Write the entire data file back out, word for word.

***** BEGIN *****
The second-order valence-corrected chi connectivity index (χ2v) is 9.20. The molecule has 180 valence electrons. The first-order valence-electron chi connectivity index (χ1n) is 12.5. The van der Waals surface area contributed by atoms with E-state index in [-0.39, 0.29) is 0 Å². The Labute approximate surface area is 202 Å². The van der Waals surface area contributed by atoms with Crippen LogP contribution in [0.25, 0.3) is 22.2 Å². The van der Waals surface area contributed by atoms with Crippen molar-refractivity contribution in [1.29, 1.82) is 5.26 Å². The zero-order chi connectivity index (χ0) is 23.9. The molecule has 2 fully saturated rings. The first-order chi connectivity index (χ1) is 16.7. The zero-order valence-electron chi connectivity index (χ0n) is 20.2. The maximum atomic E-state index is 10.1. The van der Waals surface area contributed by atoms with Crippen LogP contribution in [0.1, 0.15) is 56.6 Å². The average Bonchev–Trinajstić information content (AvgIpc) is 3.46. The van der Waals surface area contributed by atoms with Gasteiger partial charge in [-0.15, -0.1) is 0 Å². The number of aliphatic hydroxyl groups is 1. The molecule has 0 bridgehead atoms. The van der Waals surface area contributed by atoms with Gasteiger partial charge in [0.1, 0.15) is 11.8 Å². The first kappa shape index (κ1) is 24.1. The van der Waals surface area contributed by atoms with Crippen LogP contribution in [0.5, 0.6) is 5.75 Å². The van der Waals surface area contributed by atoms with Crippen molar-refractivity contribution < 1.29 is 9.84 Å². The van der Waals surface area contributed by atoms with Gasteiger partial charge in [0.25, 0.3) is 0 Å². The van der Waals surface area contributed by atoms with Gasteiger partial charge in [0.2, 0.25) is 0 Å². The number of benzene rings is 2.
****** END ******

The second-order valence-corrected chi connectivity index (χ2v) is 9.20. The molecule has 180 valence electrons. The first-order valence-electron chi connectivity index (χ1n) is 12.5. The van der Waals surface area contributed by atoms with E-state index in [-0.39, 0.29) is 0 Å². The Labute approximate surface area is 202 Å². The van der Waals surface area contributed by atoms with Crippen LogP contribution in [0.25, 0.3) is 22.2 Å². The van der Waals surface area contributed by atoms with Crippen molar-refractivity contribution in [1.29, 1.82) is 5.26 Å². The zero-order chi connectivity index (χ0) is 23.9. The molecule has 2 fully saturated rings. The first-order chi connectivity index (χ1) is 16.7. The zero-order valence-electron chi connectivity index (χ0n) is 20.2. The maximum atomic E-state index is 10.1. The van der Waals surface area contributed by atoms with Crippen LogP contribution in [0.1, 0.15) is 56.6 Å². The average Bonchev–Trinajstić information content (AvgIpc) is 3.46. The van der Waals surface area contributed by atoms with Gasteiger partial charge in [-0.15, -0.1) is 0 Å². The number of aliphatic hydroxyl groups is 1. The molecule has 0 bridgehead atoms. The van der Waals surface area contributed by atoms with Gasteiger partial charge in [0.1, 0.15) is 11.8 Å². The first kappa shape index (κ1) is 24.1. The van der Waals surface area contributed by atoms with Crippen LogP contribution in [0.5, 0.6) is 5.75 Å². The van der Waals surface area contributed by atoms with Crippen molar-refractivity contribution < 1.29 is 9.84 Å². The van der Waals surface area contributed by atoms with Gasteiger partial charge in [0.25, 0.3) is 0 Å². The van der Waals surface area contributed by atoms with Gasteiger partial charge in [0.2, 0.25) is 0 Å². The number of benzene rings is 2.